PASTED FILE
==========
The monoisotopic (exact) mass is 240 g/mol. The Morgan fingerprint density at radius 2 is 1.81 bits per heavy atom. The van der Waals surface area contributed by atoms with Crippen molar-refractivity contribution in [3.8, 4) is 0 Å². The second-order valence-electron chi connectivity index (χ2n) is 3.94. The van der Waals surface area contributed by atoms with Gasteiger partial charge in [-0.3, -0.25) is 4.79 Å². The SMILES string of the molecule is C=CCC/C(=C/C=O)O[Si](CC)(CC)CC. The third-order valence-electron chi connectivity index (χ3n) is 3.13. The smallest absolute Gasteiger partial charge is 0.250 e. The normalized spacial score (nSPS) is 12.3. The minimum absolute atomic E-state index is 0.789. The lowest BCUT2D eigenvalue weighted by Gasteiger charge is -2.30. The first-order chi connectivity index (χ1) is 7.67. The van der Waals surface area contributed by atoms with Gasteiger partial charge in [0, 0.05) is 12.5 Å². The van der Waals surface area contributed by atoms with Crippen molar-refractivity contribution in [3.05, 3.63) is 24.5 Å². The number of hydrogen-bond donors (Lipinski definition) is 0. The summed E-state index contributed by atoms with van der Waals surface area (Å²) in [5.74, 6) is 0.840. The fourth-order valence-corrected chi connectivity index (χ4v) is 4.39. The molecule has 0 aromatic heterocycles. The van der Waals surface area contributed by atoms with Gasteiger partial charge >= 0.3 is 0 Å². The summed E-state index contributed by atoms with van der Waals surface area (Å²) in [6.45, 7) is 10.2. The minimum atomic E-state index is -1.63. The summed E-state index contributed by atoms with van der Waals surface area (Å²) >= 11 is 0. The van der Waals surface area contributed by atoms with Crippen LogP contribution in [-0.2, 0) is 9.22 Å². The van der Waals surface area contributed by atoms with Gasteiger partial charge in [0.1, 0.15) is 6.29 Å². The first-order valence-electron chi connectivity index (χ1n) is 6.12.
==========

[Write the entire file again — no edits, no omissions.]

The monoisotopic (exact) mass is 240 g/mol. The Morgan fingerprint density at radius 2 is 1.81 bits per heavy atom. The van der Waals surface area contributed by atoms with Crippen molar-refractivity contribution in [3.8, 4) is 0 Å². The second-order valence-electron chi connectivity index (χ2n) is 3.94. The van der Waals surface area contributed by atoms with Gasteiger partial charge in [-0.3, -0.25) is 4.79 Å². The SMILES string of the molecule is C=CCC/C(=C/C=O)O[Si](CC)(CC)CC. The third-order valence-electron chi connectivity index (χ3n) is 3.13. The smallest absolute Gasteiger partial charge is 0.250 e. The normalized spacial score (nSPS) is 12.3. The minimum absolute atomic E-state index is 0.789. The lowest BCUT2D eigenvalue weighted by Gasteiger charge is -2.30. The first-order chi connectivity index (χ1) is 7.67. The van der Waals surface area contributed by atoms with Gasteiger partial charge in [0, 0.05) is 12.5 Å². The van der Waals surface area contributed by atoms with Crippen molar-refractivity contribution in [3.05, 3.63) is 24.5 Å². The number of hydrogen-bond donors (Lipinski definition) is 0. The summed E-state index contributed by atoms with van der Waals surface area (Å²) in [5.74, 6) is 0.840. The fourth-order valence-corrected chi connectivity index (χ4v) is 4.39. The molecule has 0 aromatic heterocycles. The van der Waals surface area contributed by atoms with Gasteiger partial charge >= 0.3 is 0 Å². The summed E-state index contributed by atoms with van der Waals surface area (Å²) in [6.45, 7) is 10.2. The minimum atomic E-state index is -1.63. The summed E-state index contributed by atoms with van der Waals surface area (Å²) >= 11 is 0. The van der Waals surface area contributed by atoms with Crippen LogP contribution in [-0.2, 0) is 9.22 Å². The van der Waals surface area contributed by atoms with Gasteiger partial charge in [0.1, 0.15) is 6.29 Å². The first-order valence-electron chi connectivity index (χ1n) is 6.12.